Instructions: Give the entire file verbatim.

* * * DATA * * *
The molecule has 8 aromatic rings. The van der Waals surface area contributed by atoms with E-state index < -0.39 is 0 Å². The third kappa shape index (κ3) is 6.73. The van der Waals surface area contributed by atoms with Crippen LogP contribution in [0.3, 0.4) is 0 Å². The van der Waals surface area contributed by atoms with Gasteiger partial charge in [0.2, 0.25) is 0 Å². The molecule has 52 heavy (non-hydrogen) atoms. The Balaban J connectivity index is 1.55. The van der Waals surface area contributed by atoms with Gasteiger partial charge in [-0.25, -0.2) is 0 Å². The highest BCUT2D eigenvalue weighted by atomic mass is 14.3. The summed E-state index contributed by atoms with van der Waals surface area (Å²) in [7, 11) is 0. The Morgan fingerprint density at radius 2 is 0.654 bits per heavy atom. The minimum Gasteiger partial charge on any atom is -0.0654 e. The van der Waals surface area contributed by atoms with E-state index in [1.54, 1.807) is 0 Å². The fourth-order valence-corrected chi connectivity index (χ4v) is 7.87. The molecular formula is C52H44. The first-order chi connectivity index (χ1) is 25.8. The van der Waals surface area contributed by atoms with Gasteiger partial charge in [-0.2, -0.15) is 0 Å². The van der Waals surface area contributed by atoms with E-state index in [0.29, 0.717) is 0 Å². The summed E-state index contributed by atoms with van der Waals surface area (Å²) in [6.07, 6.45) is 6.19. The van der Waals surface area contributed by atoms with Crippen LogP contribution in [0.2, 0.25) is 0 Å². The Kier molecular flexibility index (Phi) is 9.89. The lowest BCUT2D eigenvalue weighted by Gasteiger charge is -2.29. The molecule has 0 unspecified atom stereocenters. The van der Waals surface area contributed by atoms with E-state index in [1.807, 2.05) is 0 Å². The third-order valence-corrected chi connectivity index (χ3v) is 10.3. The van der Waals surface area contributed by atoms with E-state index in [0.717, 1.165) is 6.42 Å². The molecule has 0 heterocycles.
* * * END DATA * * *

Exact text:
The molecule has 8 aromatic rings. The van der Waals surface area contributed by atoms with E-state index < -0.39 is 0 Å². The third kappa shape index (κ3) is 6.73. The van der Waals surface area contributed by atoms with Crippen LogP contribution in [0.3, 0.4) is 0 Å². The van der Waals surface area contributed by atoms with Gasteiger partial charge in [0.2, 0.25) is 0 Å². The molecule has 52 heavy (non-hydrogen) atoms. The Balaban J connectivity index is 1.55. The van der Waals surface area contributed by atoms with Gasteiger partial charge in [-0.25, -0.2) is 0 Å². The highest BCUT2D eigenvalue weighted by atomic mass is 14.3. The summed E-state index contributed by atoms with van der Waals surface area (Å²) in [7, 11) is 0. The Morgan fingerprint density at radius 2 is 0.654 bits per heavy atom. The minimum Gasteiger partial charge on any atom is -0.0654 e. The van der Waals surface area contributed by atoms with E-state index in [1.54, 1.807) is 0 Å². The fourth-order valence-corrected chi connectivity index (χ4v) is 7.87. The molecular formula is C52H44. The first-order chi connectivity index (χ1) is 25.8. The van der Waals surface area contributed by atoms with Gasteiger partial charge in [-0.2, -0.15) is 0 Å². The van der Waals surface area contributed by atoms with E-state index in [0.29, 0.717) is 0 Å². The summed E-state index contributed by atoms with van der Waals surface area (Å²) in [6.07, 6.45) is 6.19. The van der Waals surface area contributed by atoms with Crippen LogP contribution in [0.2, 0.25) is 0 Å². The Kier molecular flexibility index (Phi) is 9.89. The lowest BCUT2D eigenvalue weighted by Gasteiger charge is -2.29. The molecule has 0 unspecified atom stereocenters. The van der Waals surface area contributed by atoms with E-state index in [1.807, 2.05) is 0 Å². The third-order valence-corrected chi connectivity index (χ3v) is 10.3. The van der Waals surface area contributed by atoms with E-state index in [0.717, 1.165) is 6.42 Å². The molecule has 0 heterocycles.